Addendum to the boring front-end developer

Thanks to everyone who read The Boring Front-end
. There were some outrageous and funny comments which I found entertaining and there were also some points worth addressing.

1. CSS preprocessors

I know I’m in the minority here. I know a lot of developers who like them, and a lot who don’t. I can see their many advantages too.

It’s just that I’ve worked on enough projects to know some of the problems they induce. Such as performance, maintainability and more.

It’s relatively easy (cheap) to add a CSS preprocessor to a tech stack,
but it’s relatively hard (costly) to remove it down the line. I’m just saying we should be more conscious of the issues before making that choice.

2. New doesn’t mean good or bad

I use a lot of new and old technology. I use them because they work. I don’t use them so much due to popularity, newness or how many stars they have on Github. At most these are secondary reasons.

This doesn’t seeem to be the case for a lot of people. It’s often about popularity, authority and newness.

3. BFEDs don’t get paid well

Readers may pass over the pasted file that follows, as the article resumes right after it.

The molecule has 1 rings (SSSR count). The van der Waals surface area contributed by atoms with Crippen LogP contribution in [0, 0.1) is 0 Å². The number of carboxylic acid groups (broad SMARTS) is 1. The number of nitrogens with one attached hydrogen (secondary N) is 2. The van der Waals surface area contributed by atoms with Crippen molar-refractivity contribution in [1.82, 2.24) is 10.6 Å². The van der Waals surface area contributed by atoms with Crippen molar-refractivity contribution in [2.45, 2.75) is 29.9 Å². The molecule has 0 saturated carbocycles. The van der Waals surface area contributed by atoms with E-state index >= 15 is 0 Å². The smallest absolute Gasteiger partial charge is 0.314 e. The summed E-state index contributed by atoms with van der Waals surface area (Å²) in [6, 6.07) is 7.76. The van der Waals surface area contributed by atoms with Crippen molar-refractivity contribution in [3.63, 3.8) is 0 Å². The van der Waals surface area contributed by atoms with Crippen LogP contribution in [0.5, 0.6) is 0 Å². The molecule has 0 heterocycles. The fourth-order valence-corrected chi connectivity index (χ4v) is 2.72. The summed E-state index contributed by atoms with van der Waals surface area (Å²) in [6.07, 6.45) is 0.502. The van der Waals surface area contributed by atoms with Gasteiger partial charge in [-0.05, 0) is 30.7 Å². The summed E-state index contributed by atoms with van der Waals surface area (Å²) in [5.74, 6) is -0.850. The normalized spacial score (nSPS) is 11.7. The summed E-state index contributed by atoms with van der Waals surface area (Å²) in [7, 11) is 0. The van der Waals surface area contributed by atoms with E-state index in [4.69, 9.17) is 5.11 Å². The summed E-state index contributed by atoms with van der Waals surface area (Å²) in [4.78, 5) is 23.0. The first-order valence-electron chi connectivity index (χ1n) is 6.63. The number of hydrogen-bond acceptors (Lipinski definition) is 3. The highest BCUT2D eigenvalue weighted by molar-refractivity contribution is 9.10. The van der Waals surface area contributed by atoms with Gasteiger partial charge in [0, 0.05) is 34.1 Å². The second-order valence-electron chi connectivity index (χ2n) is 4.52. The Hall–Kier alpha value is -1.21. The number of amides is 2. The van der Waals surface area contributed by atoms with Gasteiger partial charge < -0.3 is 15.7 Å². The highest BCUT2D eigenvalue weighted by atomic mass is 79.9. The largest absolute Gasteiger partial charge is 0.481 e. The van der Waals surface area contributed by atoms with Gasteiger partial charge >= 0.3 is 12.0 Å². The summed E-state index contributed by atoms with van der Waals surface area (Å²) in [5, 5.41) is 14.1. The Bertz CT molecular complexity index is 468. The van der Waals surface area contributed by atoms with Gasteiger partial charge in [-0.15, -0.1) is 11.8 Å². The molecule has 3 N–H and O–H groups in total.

I know several developers that would be classed as boring. All are paid very well.

4. Change isn’t necessarily progress

”I also find people touting ‘progress’ don’t realise that a lot of the time they just mean ‘change’. I mean, sure, if a new way of doing things is demonstrably better, by all means let’s use it. But a lot of the time you’re just swapping one (well-understood) set of tradeoffs and considerations for a new, less understood set, because ‘That’s what we’re doing now’.”


There’s a lot of change happening but does that change add value to the user or business?

5. People first, developers second

It’s common to hear teammates berating old browsers and dropping support
in the name of cost and security but your users don’t care and are unaware anyway. Often they’re not in control of what browser they use.

Some users don’t know what a browser is and yet, they
manage to surf and buy things using one. Amazing.

These users arrive at our sites because they can, and they leave because we unnecessarily and irresponsibly exclude them.

Has browser usage dropped because the browser is “old” or because the website doesn’t work in that browser anymore?

It’s true that you probably shouldn’t be testing your site in IE1 but there are some techniques that ensure any browser can be used to access a website (for the most part anyway). These techniques are just as much for new browsers as they are fold old.

“If I had to choose between making something my problem and making something the users problem, I would make it mine every time.”
—Jeremy Keith